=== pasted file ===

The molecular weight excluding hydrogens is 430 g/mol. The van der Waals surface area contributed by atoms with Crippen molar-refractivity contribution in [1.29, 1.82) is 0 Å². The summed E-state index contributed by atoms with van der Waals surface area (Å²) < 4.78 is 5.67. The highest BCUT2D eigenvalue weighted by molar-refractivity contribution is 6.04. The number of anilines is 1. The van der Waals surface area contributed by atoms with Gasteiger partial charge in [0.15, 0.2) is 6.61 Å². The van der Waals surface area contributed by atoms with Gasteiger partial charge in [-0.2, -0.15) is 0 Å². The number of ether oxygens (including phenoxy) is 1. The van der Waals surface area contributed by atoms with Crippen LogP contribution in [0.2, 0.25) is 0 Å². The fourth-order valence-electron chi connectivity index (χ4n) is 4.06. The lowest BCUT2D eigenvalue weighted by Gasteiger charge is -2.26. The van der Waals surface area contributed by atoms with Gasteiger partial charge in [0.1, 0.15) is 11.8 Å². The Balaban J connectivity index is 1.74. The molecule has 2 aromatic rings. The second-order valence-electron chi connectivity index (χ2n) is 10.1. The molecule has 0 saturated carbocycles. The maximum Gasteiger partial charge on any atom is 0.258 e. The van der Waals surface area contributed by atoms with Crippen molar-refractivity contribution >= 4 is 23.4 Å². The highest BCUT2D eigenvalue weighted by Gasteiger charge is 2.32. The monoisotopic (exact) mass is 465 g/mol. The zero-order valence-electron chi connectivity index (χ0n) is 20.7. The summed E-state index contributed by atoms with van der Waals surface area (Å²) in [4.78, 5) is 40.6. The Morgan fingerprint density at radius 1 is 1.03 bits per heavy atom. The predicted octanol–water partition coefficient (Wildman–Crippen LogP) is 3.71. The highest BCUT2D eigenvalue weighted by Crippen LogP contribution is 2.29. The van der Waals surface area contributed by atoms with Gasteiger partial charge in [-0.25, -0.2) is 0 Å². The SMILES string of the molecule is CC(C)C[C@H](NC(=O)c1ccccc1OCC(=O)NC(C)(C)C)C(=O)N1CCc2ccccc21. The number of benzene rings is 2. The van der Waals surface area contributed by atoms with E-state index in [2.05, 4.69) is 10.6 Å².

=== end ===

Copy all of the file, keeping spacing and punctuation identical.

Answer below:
The molecular weight excluding hydrogens is 430 g/mol. The van der Waals surface area contributed by atoms with Crippen molar-refractivity contribution in [1.29, 1.82) is 0 Å². The summed E-state index contributed by atoms with van der Waals surface area (Å²) < 4.78 is 5.67. The highest BCUT2D eigenvalue weighted by molar-refractivity contribution is 6.04. The number of anilines is 1. The van der Waals surface area contributed by atoms with Gasteiger partial charge in [0.15, 0.2) is 6.61 Å². The van der Waals surface area contributed by atoms with Gasteiger partial charge in [-0.2, -0.15) is 0 Å². The number of ether oxygens (including phenoxy) is 1. The van der Waals surface area contributed by atoms with Crippen LogP contribution in [0.2, 0.25) is 0 Å². The fourth-order valence-electron chi connectivity index (χ4n) is 4.06. The lowest BCUT2D eigenvalue weighted by Gasteiger charge is -2.26. The van der Waals surface area contributed by atoms with Gasteiger partial charge in [0.1, 0.15) is 11.8 Å². The Balaban J connectivity index is 1.74. The molecule has 2 aromatic rings. The second-order valence-electron chi connectivity index (χ2n) is 10.1. The molecule has 0 saturated carbocycles. The maximum Gasteiger partial charge on any atom is 0.258 e. The van der Waals surface area contributed by atoms with Crippen molar-refractivity contribution >= 4 is 23.4 Å². The highest BCUT2D eigenvalue weighted by Gasteiger charge is 2.32. The monoisotopic (exact) mass is 465 g/mol. The zero-order valence-electron chi connectivity index (χ0n) is 20.7. The summed E-state index contributed by atoms with van der Waals surface area (Å²) in [4.78, 5) is 40.6. The Morgan fingerprint density at radius 1 is 1.03 bits per heavy atom. The predicted octanol–water partition coefficient (Wildman–Crippen LogP) is 3.71. The highest BCUT2D eigenvalue weighted by Crippen LogP contribution is 2.29. The van der Waals surface area contributed by atoms with Gasteiger partial charge in [-0.25, -0.2) is 0 Å². The SMILES string of the molecule is CC(C)C[C@H](NC(=O)c1ccccc1OCC(=O)NC(C)(C)C)C(=O)N1CCc2ccccc21. The number of benzene rings is 2. The van der Waals surface area contributed by atoms with E-state index in [2.05, 4.69) is 10.6 Å².